Why Notre Dame Should Decline Bowl Bid

Michael MaxwellCorrespondent IDecember 1, 2009

SOUTH BEND, IN - NOVEMBER 21: Head coach Charlie Weis of the Notre Dame Fighting Irish waits to enter the field with (L-R) Jimmy Clausen #7, Eric Olsen #55, Kyle McCarthy #28 and Scott Smith #41 before a game against the University of Connecticut Huskies at Notre Dame Stadium on November 21, 2009 in South Bend, Indiana. (Photo by Jonathan Daniel/Getty Images)
Jonathan Daniel/Getty Images

In the wake of the recent coaching change, Notre Dame is going to have an important decision to make relative to this year’s bowl game. 

Ordinarily, a 6-6 team wouldn’t need to worry about such things, but this is Notre Dame, after all.

It is expected that the team will have an opportunity to vote on whether to accept an expected bowl bid.  It is still unclear when this might take place, although it should happen relatively soon. 

Conventional wisdom has the Irish getting a bid to the Little Caesar’s or GMAC Bowls, likely against an opponent from the Mid-American Conference, such as Central Michigan or Ohio. 

Certainly a major step down from the BCS bowls Notre Dame aspires to.  Yet, if the players decide they would like to play in the bowl game, then that is what should happen.  It appears that the university will honor the wishes of the players.

However, regardless of what the players decide, I believe that the longer term interests of the football program would be better served if the Irish declined their fourth coming bowl bid.

First off, I believe that the bowl game and everything associated with it will be a distraction from the program’s primary focus, which should be finding the best head coach.  Who knows how long that process might take? 

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As the George O’Leary fiasco proved, hiring a head coach is not something that can be rushed.  It takes time, effort, patience, persistence, and diligence.

Realistically, this is a process that requires a minimum of a few weeks to as many as several weeks.  Candidates need to be identified, interviewed, and probably most importantly, a contract needs to be worked out.  A coaching staff needs to be assembled after the head coach is hired.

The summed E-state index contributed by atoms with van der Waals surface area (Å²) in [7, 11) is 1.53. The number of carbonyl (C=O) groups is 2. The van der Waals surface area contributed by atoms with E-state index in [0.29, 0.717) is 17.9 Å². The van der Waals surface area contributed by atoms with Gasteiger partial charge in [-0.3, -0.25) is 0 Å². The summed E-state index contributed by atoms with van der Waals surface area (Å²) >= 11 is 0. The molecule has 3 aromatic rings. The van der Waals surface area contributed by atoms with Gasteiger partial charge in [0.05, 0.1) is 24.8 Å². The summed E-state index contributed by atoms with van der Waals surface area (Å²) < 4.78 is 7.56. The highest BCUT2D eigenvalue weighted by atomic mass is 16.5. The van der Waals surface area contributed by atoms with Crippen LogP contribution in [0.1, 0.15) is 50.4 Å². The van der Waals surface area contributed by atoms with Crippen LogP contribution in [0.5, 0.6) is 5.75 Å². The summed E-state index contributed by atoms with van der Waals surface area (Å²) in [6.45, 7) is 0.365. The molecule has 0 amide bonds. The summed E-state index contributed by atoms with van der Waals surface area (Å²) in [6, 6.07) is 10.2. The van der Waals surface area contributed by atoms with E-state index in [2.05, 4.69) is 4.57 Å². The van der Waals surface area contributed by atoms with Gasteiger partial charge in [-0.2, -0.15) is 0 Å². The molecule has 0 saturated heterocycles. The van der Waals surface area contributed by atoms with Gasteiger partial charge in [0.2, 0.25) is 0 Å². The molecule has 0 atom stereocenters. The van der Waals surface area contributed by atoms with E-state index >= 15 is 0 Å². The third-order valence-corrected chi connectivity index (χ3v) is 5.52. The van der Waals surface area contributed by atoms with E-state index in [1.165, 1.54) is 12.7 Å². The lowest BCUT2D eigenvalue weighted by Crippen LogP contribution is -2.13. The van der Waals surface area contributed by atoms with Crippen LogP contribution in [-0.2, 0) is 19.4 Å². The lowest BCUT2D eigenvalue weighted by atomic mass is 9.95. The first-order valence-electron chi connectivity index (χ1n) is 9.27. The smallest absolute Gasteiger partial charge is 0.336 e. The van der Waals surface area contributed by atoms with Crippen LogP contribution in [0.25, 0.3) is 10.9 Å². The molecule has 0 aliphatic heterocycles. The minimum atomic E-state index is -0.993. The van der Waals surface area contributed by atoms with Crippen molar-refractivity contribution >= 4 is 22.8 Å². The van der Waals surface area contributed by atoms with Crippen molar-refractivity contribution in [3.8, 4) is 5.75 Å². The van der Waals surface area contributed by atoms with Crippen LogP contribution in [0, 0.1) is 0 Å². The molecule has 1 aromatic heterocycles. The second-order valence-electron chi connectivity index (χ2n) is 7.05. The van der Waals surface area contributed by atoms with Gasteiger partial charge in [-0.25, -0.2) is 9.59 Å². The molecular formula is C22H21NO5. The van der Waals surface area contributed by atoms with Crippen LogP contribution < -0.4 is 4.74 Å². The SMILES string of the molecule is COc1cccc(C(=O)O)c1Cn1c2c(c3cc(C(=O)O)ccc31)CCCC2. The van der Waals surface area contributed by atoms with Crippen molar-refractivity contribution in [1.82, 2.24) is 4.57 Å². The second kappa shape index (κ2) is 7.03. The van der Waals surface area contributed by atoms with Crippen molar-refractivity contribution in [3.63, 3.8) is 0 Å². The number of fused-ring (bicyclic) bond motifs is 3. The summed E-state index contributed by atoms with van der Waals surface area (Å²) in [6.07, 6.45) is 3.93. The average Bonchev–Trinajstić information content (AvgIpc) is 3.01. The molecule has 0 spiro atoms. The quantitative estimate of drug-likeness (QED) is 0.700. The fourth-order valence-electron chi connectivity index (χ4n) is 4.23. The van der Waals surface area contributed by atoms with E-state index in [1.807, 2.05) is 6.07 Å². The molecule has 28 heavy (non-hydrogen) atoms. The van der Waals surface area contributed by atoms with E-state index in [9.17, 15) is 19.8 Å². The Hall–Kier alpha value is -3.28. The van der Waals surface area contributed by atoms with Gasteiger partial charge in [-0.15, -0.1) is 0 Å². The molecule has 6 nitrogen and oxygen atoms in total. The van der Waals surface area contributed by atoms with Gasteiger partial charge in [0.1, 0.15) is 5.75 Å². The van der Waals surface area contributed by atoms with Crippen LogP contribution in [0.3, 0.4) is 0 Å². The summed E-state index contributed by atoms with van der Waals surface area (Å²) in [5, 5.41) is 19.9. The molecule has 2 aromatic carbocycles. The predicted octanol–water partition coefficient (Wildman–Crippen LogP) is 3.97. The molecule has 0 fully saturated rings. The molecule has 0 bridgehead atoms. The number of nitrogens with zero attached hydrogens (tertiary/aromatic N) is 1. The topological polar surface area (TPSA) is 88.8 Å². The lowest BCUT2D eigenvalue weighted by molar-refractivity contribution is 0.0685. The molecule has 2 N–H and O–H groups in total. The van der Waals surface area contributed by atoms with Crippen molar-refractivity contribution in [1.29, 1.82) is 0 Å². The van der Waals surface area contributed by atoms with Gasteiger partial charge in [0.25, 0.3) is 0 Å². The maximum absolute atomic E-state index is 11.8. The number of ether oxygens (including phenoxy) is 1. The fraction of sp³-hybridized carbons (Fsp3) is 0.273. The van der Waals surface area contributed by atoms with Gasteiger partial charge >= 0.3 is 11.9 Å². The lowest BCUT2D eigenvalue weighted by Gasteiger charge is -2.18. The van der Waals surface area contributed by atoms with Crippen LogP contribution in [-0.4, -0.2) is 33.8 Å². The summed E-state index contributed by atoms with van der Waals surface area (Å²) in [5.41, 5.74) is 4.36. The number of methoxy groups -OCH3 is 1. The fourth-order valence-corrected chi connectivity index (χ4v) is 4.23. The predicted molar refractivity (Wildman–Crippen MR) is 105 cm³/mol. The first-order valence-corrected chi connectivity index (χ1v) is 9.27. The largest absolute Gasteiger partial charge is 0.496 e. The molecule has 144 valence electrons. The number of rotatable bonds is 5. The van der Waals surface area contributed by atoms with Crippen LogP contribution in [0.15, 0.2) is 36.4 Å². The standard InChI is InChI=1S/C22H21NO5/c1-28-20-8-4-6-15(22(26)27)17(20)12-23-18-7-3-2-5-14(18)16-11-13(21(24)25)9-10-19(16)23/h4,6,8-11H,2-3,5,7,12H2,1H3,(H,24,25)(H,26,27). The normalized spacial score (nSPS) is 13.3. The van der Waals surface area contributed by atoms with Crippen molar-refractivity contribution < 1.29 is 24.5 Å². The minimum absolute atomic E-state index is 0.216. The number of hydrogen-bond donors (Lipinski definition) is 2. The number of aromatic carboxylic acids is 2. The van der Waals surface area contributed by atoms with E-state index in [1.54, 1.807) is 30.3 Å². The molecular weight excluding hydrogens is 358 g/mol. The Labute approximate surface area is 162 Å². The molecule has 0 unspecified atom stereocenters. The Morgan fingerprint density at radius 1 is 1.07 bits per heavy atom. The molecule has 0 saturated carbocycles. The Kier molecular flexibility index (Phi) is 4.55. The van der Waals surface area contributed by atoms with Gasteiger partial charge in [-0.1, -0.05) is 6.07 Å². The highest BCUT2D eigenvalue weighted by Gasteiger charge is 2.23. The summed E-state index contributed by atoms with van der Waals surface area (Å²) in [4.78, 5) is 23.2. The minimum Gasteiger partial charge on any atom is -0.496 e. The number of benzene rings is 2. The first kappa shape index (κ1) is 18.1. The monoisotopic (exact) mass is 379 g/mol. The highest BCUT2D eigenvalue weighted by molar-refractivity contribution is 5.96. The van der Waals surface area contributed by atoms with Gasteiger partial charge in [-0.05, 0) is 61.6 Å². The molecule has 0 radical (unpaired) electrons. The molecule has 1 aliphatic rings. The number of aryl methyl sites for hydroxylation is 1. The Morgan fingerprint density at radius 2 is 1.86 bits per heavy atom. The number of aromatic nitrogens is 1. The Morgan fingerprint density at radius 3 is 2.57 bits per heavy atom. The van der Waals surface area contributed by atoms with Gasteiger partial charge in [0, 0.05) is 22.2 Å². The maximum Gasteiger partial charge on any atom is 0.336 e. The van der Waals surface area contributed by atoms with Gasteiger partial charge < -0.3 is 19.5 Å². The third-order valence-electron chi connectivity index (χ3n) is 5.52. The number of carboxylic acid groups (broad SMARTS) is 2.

I can’t imagine a scenario where both the right head coach for Notre Dame and the coaching staff are assembled in time to properly prepare for a bowl game in December or even early January.  And even if this could be accomplished in less than one or two weeks, I’m not sure that preparing for a bottom-tier bowl game would be the best use of the new coaching staff’s time and talent.

The program would be better served by allowing the new head coach and coaching staff to focus on shoring up the 2010 recruiting class, rather than preparing for a lower-tier bowl game.  Certainly, there have to be a lot of recruits asking a lot of questions about the direction the football program is going. 

If the new coaching staff is focused on the bowl game, it might allow rival schools to take advantage of the situation and swoop in and grab blue chippers that might have some reservations, given the coaching situation.  At this point, Notre Dame needs all the good players it can get.

Additionally, I just don’t see where Notre Dame has an awful lot to gain by playing in a bowl game like this.  Given all the extraneous activities surrounding the program of late, I think the results of the bowl game are a toss up, at best.  If Notre Dame wins, then, of course, mighty Notre Dame should win against the mid-major little brother.  Or, if they lose, then it adds even more misery to the program and perhaps sets them back even further for next year and beyond.

If I’m a senior on the team with minimal NFL opportunities, then I would be more inclined to vote to play the game.  Might as well have one last hurrah. 

However, if I am Jimmy Clausen or Golden Tate, and already expect to enter the NFL draft, then I’m not sure I see the benefit to playing another game.  My draft stock is already high, so why risk injury or a terrible performance that might affect my draft position? 

Likewise, if I’m an underclassmen, I think I would rather have my new coaching staff working to bring in the best recruits to assure success in future years rather than prepare for a relatively meaningless lower-tier bowl game.

You might recall that there is some precedent for Notre Dame turning down a bowl bid.  In Lou Holtz’s last year (1996), the Irish declined bowl bids to lesser tier bowls. 

Will history be repeating itself?

There certainly is plenty to watch in the coming days and weeks under the Golden Dome…and this includes more than just who the next head coach will be.


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